I am Mrs. Carlton Stanley Whitson, III. I write romance books. I once visited the lions at the zoo and have a tabby cat named Mr. Whiskers. We live at 200 Pine Level Street in San Diego. And except for my trips to visit the dermatologist on every second Tuesday, you can find me sitting on my porch glaring at the neighbors across the street. I don’t believe in writing blogs or participating in social media.
Buy my books.

 

 

2. Brochure:

      Basics +

      A page for each book you are querying

      Blurb

      SHORT excerpt

      Anything else you’d like to share about the writing of the book

      Coming Soon/WIP

      Information on what you’re writing now

 

3. Full Site:

      Basics +

      Brochure +

      A page for each book contracted/published

      Cover

      Title

      Publication year and ISBN

      Series (if applicable)

      Blurb

      Excerpt (check your contract for word count limits)

      Buy Links (list your publisher first)

      Awards

      Reviews

      News

      A page for announcements (new books, appearances, blog tours, contests, giveaways)

      Appearances

      Schedule of appearances, book signings, lectures, etc.

      Newsletter signup (accessible from every page)

      Free stories or tidbits- readers love these and the idea of “exclusive” content. Often they’ll check to see if you have something extra about a book you’ve published like background on a character or a deleted scene or even research you did on a book

      Printable list of your books

      Have a series? Put a listing of the order they should be read in

      To blog or not to blog: that is the question

      Only if you REALLY want to AND will do it consistently (does not have to be daily but should be weekly at minimum or at least on a regular schedule)

      It takes time to write blogs but it’s an instant writing sample for readers to see

      Readers like interesting blogs and will return to them and as a result your website

      Have a way to let visitors subscribe and search your blog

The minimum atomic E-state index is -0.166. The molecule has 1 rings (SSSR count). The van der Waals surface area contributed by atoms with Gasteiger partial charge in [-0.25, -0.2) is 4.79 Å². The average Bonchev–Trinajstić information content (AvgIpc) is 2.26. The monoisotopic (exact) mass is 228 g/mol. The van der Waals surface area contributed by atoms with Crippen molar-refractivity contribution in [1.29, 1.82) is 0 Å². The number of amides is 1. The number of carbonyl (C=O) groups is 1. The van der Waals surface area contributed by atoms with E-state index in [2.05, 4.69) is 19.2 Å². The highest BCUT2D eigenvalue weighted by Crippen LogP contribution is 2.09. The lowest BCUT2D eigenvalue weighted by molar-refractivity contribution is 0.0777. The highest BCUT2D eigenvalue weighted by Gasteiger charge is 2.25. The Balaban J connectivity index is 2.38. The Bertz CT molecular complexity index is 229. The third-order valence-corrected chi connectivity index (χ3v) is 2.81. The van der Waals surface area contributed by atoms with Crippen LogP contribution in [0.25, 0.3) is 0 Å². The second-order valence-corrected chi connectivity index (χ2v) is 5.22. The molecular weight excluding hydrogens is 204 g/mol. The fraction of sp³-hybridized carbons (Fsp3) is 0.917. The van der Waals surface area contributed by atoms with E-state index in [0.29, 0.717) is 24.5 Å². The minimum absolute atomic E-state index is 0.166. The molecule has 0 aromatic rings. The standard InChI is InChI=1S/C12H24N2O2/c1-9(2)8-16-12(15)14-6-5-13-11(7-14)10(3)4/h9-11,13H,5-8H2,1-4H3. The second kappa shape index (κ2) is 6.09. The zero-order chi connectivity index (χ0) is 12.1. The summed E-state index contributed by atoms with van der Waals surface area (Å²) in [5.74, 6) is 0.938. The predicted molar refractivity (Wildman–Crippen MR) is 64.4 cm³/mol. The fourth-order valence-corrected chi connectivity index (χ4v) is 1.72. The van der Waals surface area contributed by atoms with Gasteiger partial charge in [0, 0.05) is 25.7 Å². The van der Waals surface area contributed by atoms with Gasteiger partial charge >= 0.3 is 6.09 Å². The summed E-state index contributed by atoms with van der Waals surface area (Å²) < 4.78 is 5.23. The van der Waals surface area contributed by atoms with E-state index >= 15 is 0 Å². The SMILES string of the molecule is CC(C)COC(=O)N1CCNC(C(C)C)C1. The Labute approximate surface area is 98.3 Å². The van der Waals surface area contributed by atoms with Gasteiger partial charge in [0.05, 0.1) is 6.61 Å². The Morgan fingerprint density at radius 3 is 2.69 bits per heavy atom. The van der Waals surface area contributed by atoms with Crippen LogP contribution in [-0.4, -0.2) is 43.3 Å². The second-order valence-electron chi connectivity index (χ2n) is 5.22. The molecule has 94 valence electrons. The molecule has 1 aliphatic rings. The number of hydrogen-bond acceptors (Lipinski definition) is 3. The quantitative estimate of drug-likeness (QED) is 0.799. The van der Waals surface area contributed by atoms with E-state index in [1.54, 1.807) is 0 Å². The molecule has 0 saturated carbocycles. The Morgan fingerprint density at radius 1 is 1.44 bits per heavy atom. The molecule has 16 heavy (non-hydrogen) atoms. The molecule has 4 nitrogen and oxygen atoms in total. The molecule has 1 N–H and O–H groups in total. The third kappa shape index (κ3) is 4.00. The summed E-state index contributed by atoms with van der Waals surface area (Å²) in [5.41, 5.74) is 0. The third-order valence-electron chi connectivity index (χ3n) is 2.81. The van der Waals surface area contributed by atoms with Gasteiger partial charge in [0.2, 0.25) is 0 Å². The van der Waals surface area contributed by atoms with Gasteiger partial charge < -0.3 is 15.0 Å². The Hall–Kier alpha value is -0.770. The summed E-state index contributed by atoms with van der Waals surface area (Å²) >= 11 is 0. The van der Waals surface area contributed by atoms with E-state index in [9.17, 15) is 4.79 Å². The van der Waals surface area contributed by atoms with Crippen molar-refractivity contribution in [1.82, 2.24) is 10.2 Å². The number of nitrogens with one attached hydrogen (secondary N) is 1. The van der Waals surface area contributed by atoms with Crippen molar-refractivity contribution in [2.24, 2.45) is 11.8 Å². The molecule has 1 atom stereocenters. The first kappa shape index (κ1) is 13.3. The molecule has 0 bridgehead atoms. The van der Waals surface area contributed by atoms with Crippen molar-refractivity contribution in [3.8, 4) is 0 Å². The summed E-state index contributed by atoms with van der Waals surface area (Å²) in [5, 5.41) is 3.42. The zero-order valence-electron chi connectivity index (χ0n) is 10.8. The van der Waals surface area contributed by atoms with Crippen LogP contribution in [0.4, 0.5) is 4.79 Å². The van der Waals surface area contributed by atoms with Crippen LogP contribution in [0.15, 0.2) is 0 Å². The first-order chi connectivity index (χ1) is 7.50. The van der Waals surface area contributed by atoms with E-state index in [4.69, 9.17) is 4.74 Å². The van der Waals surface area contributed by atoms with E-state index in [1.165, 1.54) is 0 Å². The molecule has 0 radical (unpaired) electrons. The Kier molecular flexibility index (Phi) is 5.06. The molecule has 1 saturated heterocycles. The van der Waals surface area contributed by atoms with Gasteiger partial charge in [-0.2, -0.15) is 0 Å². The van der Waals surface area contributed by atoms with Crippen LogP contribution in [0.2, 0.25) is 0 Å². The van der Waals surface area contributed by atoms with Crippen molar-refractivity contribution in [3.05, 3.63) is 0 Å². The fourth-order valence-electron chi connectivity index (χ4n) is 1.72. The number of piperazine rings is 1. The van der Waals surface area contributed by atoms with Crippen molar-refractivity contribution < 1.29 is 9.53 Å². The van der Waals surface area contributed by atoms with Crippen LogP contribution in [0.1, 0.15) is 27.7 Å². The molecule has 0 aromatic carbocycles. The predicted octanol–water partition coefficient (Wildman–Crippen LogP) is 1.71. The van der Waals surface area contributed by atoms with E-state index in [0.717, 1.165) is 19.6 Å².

Search engines like blogs and will give you higher rankings

 

Pros

Cons

Brand/Book advertisement

Just more social media

Search engines notice blogs

Must be done consistently

Build a community

No instant following

Updates your website 

Comments must be moderated

Readers often love it

Already interact with readers

Inexpensive

Time intensive

Cool guest authors visit your blog

Questionable ROI

Displays an instant writing sample

It’s no fun if you don’t like it

THIS IS A PERSONAL DECISION

 

CAVEAT AUCTOR:  Websites cannot be created and then just ignored.

They need to grow and change with your career. Readers come to your site to get to know you better. Although most readers will only visit your website once for a few minutes, they will know if you never update your website. 

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Thank you Aidee! 

Very helpful.  I think I have most of those things already. I've been peeking around on other author's websites to see what they've been doing. 

It's an insane amount of work, and I really don't know what I'd do if my husband's buddy wasn't helping me out. He's gone way above and beyond. I'll keep checking back to this list to ensure that I have everything.  Although I think I'll save the printable list of books until I have more than one! 

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Hey guys! All this stuff is great. Just thought I'd throw it out there that I'm using Wix. It's more of a "professional looking" alternative to wordpress (which is where I am now). Also, it's free/pretty cheap depending on your hosting options. 

Great tip about mail chimp....totally gonna look into that. Wix has an auto email feature built in, which is nice, but as i expect HORDES of people to sign up right away, i'm going to need to manage that somehow. Definitely looking into mail chimp.

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I've heard good things about Mailchimp.  And I think it's free up to the first 2,000 subscribers.

 

I've used Wix in the past, although Andrew (my tech guy) is a big Wordpress fan, and that's what we'll be using.  Although I'm starting to get the hang of it.  He also set me up with this thing called Disqus, it's for the comments. So rather than use Wordpress' built in comment feature we'll be using Disqus.  What's cool about it is that to comment people have to log in, or use their Facebook or Twitter profiles to comment.   I hope it doesn't discourage people from posting, but the reasoning is to help keep trolls at bay.  Hopefully people won't start shit, or post mean things because their anonymity is removed.